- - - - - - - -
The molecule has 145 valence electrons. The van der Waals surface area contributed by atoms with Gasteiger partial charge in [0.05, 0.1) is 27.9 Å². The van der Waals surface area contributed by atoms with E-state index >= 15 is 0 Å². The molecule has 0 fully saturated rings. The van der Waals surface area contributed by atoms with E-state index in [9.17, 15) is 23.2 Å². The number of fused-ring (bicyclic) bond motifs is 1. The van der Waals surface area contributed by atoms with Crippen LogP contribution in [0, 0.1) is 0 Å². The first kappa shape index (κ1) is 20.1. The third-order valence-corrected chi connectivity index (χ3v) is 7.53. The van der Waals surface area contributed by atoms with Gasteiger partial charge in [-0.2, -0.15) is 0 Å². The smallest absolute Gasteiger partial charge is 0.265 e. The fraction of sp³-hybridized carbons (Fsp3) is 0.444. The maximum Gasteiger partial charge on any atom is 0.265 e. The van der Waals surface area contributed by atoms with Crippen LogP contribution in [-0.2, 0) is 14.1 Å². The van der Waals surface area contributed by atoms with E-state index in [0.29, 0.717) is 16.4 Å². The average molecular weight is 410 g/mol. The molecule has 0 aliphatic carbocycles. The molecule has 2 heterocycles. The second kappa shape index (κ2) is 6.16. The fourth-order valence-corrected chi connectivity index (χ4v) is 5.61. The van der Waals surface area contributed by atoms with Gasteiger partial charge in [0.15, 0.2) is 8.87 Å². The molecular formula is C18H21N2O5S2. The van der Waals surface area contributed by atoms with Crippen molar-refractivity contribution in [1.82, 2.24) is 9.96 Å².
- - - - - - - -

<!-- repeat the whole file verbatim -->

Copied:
The molecule has 145 valence electrons. The van der Waals surface area contributed by atoms with Gasteiger partial charge in [0.05, 0.1) is 27.9 Å². The van der Waals surface area contributed by atoms with E-state index >= 15 is 0 Å². The molecule has 0 fully saturated rings. The van der Waals surface area contributed by atoms with E-state index in [9.17, 15) is 23.2 Å². The number of fused-ring (bicyclic) bond motifs is 1. The van der Waals surface area contributed by atoms with Crippen LogP contribution in [0, 0.1) is 0 Å². The first kappa shape index (κ1) is 20.1. The third-order valence-corrected chi connectivity index (χ3v) is 7.53. The van der Waals surface area contributed by atoms with Gasteiger partial charge in [-0.2, -0.15) is 0 Å². The smallest absolute Gasteiger partial charge is 0.265 e. The fraction of sp³-hybridized carbons (Fsp3) is 0.444. The maximum Gasteiger partial charge on any atom is 0.265 e. The van der Waals surface area contributed by atoms with Crippen LogP contribution in [-0.2, 0) is 14.1 Å². The van der Waals surface area contributed by atoms with E-state index in [0.29, 0.717) is 16.4 Å². The average molecular weight is 410 g/mol. The molecule has 0 aliphatic carbocycles. The molecule has 2 heterocycles. The second kappa shape index (κ2) is 6.16. The fourth-order valence-corrected chi connectivity index (χ4v) is 5.61. The van der Waals surface area contributed by atoms with Gasteiger partial charge in [0.15, 0.2) is 8.87 Å². The molecular formula is C18H21N2O5S2. The van der Waals surface area contributed by atoms with Crippen molar-refractivity contribution in [1.82, 2.24) is 9.96 Å².